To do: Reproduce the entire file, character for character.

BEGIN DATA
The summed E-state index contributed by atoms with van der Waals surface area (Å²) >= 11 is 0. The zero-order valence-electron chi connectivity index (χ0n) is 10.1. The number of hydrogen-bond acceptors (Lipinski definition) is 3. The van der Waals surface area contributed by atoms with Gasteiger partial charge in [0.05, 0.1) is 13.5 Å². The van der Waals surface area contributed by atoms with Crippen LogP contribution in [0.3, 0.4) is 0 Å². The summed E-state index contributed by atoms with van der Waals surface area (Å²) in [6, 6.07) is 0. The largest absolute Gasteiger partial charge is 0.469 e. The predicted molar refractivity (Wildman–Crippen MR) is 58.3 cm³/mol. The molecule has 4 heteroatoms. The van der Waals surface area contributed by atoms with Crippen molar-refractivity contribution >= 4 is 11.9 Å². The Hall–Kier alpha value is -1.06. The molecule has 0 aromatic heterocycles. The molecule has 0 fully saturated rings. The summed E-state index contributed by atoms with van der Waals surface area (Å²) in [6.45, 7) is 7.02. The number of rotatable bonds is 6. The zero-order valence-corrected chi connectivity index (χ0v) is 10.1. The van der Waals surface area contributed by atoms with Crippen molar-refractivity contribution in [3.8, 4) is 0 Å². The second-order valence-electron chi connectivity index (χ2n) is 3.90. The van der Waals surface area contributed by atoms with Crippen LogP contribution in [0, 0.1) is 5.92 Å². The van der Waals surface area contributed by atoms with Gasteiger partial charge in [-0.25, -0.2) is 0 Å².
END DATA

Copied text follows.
The summed E-state index contributed by atoms with van der Waals surface area (Å²) >= 11 is 0. The zero-order valence-electron chi connectivity index (χ0n) is 10.1. The number of hydrogen-bond acceptors (Lipinski definition) is 3. The van der Waals surface area contributed by atoms with Gasteiger partial charge in [0.05, 0.1) is 13.5 Å². The van der Waals surface area contributed by atoms with Crippen LogP contribution in [0.3, 0.4) is 0 Å². The summed E-state index contributed by atoms with van der Waals surface area (Å²) in [6, 6.07) is 0. The largest absolute Gasteiger partial charge is 0.469 e. The predicted molar refractivity (Wildman–Crippen MR) is 58.3 cm³/mol. The molecule has 4 heteroatoms. The van der Waals surface area contributed by atoms with Crippen molar-refractivity contribution >= 4 is 11.9 Å². The Hall–Kier alpha value is -1.06. The molecule has 0 aromatic heterocycles. The molecule has 0 fully saturated rings. The summed E-state index contributed by atoms with van der Waals surface area (Å²) in [6.45, 7) is 7.02. The number of rotatable bonds is 6. The zero-order valence-corrected chi connectivity index (χ0v) is 10.1. The van der Waals surface area contributed by atoms with Crippen molar-refractivity contribution in [3.8, 4) is 0 Å². The second-order valence-electron chi connectivity index (χ2n) is 3.90. The van der Waals surface area contributed by atoms with Crippen LogP contribution in [0, 0.1) is 5.92 Å². The van der Waals surface area contributed by atoms with Gasteiger partial charge in [-0.25, -0.2) is 0 Å².